Roaring…Flapping…Smoking

Today, when you see a women smoking, what comes to mind? 

In the 1920’s a woman with a cigarette was a woman with appeal.

Louise Benner “Cigarettes were advertised to women as a sign of modern sophistication, and the 1920s “flapper” is usually pictured with a cigarette in her hand. “

Power, Glamour, Cigarettes

After WWI, America went through a time period of great economic growth and inadvertently rapid consumerism.  Modern technology, including the automobile, moving pictures, and radio, impacted the American culture.  Women gained the right to vote, and the liberated woman shined through.  Jazz and dancing, especially the Charleston, rose in great popularity; women’s clothing changed to shorter and sexier.  SEX became the key word—women publicly flirted with men.  This was a great time period for the arts, dance and music which impacted popular culture and enriched the consumer society.

How did the cigarette exemplify this time period of the new woman?

The symbol of the modern woman became the cigarette. A woman’s cigarette was elongated and sexy.

Sexy Cigarettes

Before the 20th century, smoking was considered a dirty habit, and women smokers were frowned upon by society.  Through the women’s suffrage movement, women’s desire for equality and freedom increased and the tobacco industry took advantage.  As one of the greatest marketing tools, tobacco companies appealed to the vanity of women by promising weight loss.  Advertisements conveyed a carefree and confident woman as they sought to speak to a woman’s sense of empowerment through the cigarette.   The most successful tobacco company, Lucky Strikes, coined the following phrase in their ads:

“Reach for a Lucky instead of a Sweet”

Other tobacco companies piggybacked on Lucky Strikes women cigarette ads by linking cigarettes to equality, autonomy, glamour and beauty. Do cigarettes possess the same symbol for women as in the 1920’s, or have the motives for smoking changed?

“You’ve Come a Long Way Baby”, – Virginia Slims

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4 comments

  1. Ziad Geisa

    Great job Farida. I really like it!!

  2. jhwinter27

    I find that paraphernalia or more simply put items in our everyday existence reveal a lot the lives we lead, the culture we inhabit and the values inherent. That’s why I find the relationship between cigarettes and women in the 1920’s interesting. As was demonstrated in your blog, cigarettes and the activity of smoking was marketed to women as empowering, glamorous and just plain fun. This seemed to elevate their status somewhat as more liberated and socially active participants in a 1920’s world filled with excess and partying. The image of a women with a cigarette in her mouth just waiting for it to be lit by her male counter-part is something I always associate with the flappers. Critically, I think it should be acknowledged that this lifestyle, the flapper culture, is a testament to how marketing, specifically the marketing of cigarettes, completely altered the social scene. An investigation into the campaign of Virginia Slims not only shows the early success of mass marketing and the sale of a life style, but also grants us access to a culture short lived in history.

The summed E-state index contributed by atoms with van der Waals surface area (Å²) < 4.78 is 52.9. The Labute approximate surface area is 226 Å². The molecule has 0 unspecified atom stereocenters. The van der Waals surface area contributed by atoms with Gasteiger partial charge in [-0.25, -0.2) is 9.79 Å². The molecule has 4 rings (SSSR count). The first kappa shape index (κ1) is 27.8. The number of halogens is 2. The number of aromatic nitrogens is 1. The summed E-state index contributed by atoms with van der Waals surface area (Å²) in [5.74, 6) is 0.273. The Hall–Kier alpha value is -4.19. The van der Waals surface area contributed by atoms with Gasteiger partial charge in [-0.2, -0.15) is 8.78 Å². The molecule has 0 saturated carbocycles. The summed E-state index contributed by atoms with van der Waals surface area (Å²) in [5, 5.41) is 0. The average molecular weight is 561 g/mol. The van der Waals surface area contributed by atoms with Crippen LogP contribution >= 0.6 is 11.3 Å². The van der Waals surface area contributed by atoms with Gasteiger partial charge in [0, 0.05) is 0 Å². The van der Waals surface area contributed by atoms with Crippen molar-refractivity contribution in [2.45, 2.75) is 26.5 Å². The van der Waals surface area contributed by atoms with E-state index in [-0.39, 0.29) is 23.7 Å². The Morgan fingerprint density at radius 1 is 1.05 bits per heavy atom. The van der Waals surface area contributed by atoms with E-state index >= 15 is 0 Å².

3. It is very fascinating to examine the social connotations behind cigarettes and how they have changed over the years. This blog post exemplifies the sex appeal and freedom that cigarettes brought to their smokers. These female smokers used their cigarettes as a symbol of strength and confidence. They showed that they could be like one of the guys, voting in the same elections and smoking the same tobacco, and yet they could also retain their feminine charm. Yet, although this intermingled image of freedom, sex appeal, and cigarettes seemed to be everywhere in the early to mid 20th century, this image was no longer in existence as I came to age in the 21st century. My early memories of adults talking about cigarettes were in D.A.R.E. programs. I was told how tobacco caused lung cancer, throat cancer, bad skin, yellow teeth, etc. I was instantly put off my even the sight of a stranger smoking a cigarette on the street from a very young age. Therefore, I feel that the image of smoking has changed greatly within the past 80-100 years. Many of my peers, especially female peers, do not smoke cigarettes because they see no advantages behind smoking them. Smoking ads are basically nonexistent on the television and in magazines (due to laws that have been passed in my lifetime) and therefore the sex appeal that smoking creates in its advertisements is no longer available. There is no seduction and therefore fewer of my peers smoke.

  4. efhodg

    It is interesting how the perception of female smokers has changed. In the 1920’s, smoking was seen as a way for women to express their independence and freedom. Today, however, society looks at smokers with disgust. I can remember when restaurants used to have a smoking section and how upset my mother (a smoker) was when she found out that there would no longer be smoking sections. Instead of glamorizing smokers, society has shunned them and forces them to remove themselves from activities when they want to smoke. When I was growing up, my mother always told me that if I picked up a cigarette, I would “die” because it was “poison.” I whole heartedly believed her. It is now seen as harmful to children to expose them from cigarettes and cigarette advertisements. Instead of being a way to express one’s independence, smoking is seen as a moral failing. Women who smoke around their children are seen as bad mothers, not independent women. Now that society is more aware of the health risks that smoking poses, it is much less tolerant of female smokers.

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